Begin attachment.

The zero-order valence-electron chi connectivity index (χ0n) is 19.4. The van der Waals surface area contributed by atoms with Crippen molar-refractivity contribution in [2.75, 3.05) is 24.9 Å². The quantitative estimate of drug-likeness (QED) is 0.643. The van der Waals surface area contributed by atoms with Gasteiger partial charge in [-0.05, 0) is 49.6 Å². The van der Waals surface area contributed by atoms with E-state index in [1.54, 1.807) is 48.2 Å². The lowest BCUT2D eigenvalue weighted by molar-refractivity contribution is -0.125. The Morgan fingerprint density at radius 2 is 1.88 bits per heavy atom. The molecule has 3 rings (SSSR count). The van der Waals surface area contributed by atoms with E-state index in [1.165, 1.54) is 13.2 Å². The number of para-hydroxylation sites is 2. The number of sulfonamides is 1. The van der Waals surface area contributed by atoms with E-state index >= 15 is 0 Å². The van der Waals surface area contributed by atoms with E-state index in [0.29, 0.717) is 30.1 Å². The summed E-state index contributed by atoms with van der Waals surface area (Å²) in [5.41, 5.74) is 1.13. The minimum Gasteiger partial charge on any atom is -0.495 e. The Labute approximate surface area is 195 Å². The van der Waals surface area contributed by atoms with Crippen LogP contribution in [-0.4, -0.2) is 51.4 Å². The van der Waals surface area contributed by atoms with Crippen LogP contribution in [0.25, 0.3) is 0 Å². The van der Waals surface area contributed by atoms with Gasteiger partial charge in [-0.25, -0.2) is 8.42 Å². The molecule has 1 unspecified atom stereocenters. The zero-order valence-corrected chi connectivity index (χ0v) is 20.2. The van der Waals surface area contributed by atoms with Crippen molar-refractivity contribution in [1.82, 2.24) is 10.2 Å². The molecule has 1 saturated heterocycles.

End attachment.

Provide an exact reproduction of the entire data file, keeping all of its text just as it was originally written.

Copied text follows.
The zero-order valence-electron chi connectivity index (χ0n) is 19.4. The van der Waals surface area contributed by atoms with Crippen molar-refractivity contribution in [2.75, 3.05) is 24.9 Å². The quantitative estimate of drug-likeness (QED) is 0.643. The van der Waals surface area contributed by atoms with Gasteiger partial charge in [-0.05, 0) is 49.6 Å². The van der Waals surface area contributed by atoms with E-state index in [1.54, 1.807) is 48.2 Å². The lowest BCUT2D eigenvalue weighted by molar-refractivity contribution is -0.125. The Morgan fingerprint density at radius 2 is 1.88 bits per heavy atom. The molecule has 3 rings (SSSR count). The van der Waals surface area contributed by atoms with E-state index in [1.165, 1.54) is 13.2 Å². The number of para-hydroxylation sites is 2. The number of sulfonamides is 1. The van der Waals surface area contributed by atoms with E-state index >= 15 is 0 Å². The van der Waals surface area contributed by atoms with E-state index in [0.29, 0.717) is 30.1 Å². The summed E-state index contributed by atoms with van der Waals surface area (Å²) in [5.41, 5.74) is 1.13. The minimum Gasteiger partial charge on any atom is -0.495 e. The Labute approximate surface area is 195 Å². The van der Waals surface area contributed by atoms with Crippen LogP contribution in [-0.4, -0.2) is 51.4 Å². The van der Waals surface area contributed by atoms with Crippen LogP contribution in [0.25, 0.3) is 0 Å². The van der Waals surface area contributed by atoms with Gasteiger partial charge in [-0.25, -0.2) is 8.42 Å². The molecule has 1 unspecified atom stereocenters. The zero-order valence-corrected chi connectivity index (χ0v) is 20.2. The van der Waals surface area contributed by atoms with Crippen molar-refractivity contribution in [1.82, 2.24) is 10.2 Å². The molecule has 1 saturated heterocycles.